guard goose for the chickens?

Discussion in 'Geese' started by college town chick, Aug 7, 2008.

  1. college town chick

    college town chick Out Of The Brooder

    Aug 4, 2008
    My family and I are going to be getting chickens for our backyard. We do have a healthy and diverse population of predators in the area; breeding pairs of red-tails, grey owls, foxes, coyotes, raccoons, oppossums, rat snakes, rats, and a smattering of dogs and cats (some folks like to let their animals roam:rolleyes:). For the middle of the city we're pretty wilder-y (even have deer in the backyard sometimes).

    Our Border Collies can do a pretty reasonable job of keeping an eye on a flock, and our Pit mix does a good job of keeping "the bad guys" out of our yard (the best varmint dog) -- but we live in a college town so our dogs get put up at night. That leaves our chickens in the roost/run for a large portion of the day without their canine guardians.

    So we're thinking of getting a goose or two, as we've heard they help protect the chickens. Is this a good idea or is that all hype? How well do geese integrate into a chicken flock?
    What would be the best breed of suburban goose? I do have toddlers, so what's the most person friendly goose breed(thinking that maybe the kids could have the goose and a chicken as "pets" and the rest of the flock would be for "business")?

    What other steps could be taken to keep the varmints away from our chickens? I'll be honest, I seriously will freak if I run into a rat or snake after the birds -- those two critters have snuck up on me one two many times:eek:
  2. ChickenToes

    ChickenToes Chillin' With My Peeps

    May 14, 2008
    NE Wisconsin
    OK, I'm no expert, but this is what I have been told by people who have had geese.

    Geese make good guard dogs, they will usually honk when someone/something gets close to them. Guineas also do this.

    But I know someone who raised a goose with her chickens...and so the goose behaved like a chicken.

    As long as the geese were raised around the kids, I think they would be fine. My dad has warned me against getting geese because they 'bite' - they grab on and twist. My dad said they'll raise a welt like you wouldn't believe. But it all comes down to how they're handled and raised.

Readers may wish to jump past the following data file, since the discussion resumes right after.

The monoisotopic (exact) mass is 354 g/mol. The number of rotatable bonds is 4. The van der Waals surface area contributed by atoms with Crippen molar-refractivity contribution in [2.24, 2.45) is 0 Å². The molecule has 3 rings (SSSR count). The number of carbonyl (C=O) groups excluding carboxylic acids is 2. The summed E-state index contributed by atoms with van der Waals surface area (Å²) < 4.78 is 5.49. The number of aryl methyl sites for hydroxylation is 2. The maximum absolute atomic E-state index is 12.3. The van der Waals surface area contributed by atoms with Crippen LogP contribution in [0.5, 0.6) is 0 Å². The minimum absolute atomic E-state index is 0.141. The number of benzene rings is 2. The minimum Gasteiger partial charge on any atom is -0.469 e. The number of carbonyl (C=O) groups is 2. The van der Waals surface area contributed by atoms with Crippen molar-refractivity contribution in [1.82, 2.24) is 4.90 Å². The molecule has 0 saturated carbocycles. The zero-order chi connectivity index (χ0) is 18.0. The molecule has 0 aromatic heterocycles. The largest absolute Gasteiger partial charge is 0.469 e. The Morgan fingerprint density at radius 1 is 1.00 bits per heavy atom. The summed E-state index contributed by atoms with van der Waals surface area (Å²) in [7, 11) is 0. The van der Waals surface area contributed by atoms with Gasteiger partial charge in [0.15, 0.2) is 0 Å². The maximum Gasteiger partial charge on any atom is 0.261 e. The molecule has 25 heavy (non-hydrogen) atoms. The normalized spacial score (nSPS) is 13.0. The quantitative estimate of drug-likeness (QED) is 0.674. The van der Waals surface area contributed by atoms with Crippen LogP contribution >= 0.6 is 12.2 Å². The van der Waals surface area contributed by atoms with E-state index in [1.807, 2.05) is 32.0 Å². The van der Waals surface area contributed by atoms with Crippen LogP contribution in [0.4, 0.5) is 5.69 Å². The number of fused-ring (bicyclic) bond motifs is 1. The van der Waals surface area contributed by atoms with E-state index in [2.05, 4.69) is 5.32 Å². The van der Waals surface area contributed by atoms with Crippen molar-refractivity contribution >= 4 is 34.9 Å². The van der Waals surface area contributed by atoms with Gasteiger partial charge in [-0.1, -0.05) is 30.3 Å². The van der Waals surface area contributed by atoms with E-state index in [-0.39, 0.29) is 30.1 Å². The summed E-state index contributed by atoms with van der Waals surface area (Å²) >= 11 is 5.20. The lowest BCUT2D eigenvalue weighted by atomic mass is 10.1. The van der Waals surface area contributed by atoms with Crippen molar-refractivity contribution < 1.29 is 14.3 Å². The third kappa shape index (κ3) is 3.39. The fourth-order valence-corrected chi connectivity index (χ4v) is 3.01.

3. SundownWaterfowl

    SundownWaterfowl Overrun With Chickens

    I have Toulouse geese. I have 2 extra ganders. So I leave them out 24/7 and they keep the hawks away.
  4. Heather J

    Heather J Chillin' With My Peeps

    May 29, 2008
    I honestly think my geese are the reason I haven't lost any of my chickens to predators yet, but I have no proof of that. My white Chinese gander is a mean one to me and he picks on the chickens some, but he's really good with strangers (which is nice when my friends watch the birds while I'm out of town). All of my other geese are female, so I couldn't tell you how agressive they would be as ganders, but my Toulouse is least in your face out of the white chinese, african and toulouse. i think if I had raised my geese in the same flock as my chickens, and without a big flock of their own they might integrate better. Mostly they ignore each other unless the chickens are eating something the geese want when they all get out to free range, but they've never hurt each other, just picked a bit.

    I often come home well after dark from work trips (last night is was 1 am) and my geese and ducks are always congregated outside the doors to the two runs (chickens on one side, geese and ducks on the other), so even though I wish my dh would put the 'kids' to bed at dark, if he's not able, the geese are between the chickens and any raccoons or skunks until i can lock up the coop properly for the night.

    I admit, this is the biggest reason I've come up with for why I haven't gotten rid of the noisy things--though I think they are beautiful, i worry about irritating my neighbors. Guess I need to take out some more eggs as peace offerings. lol

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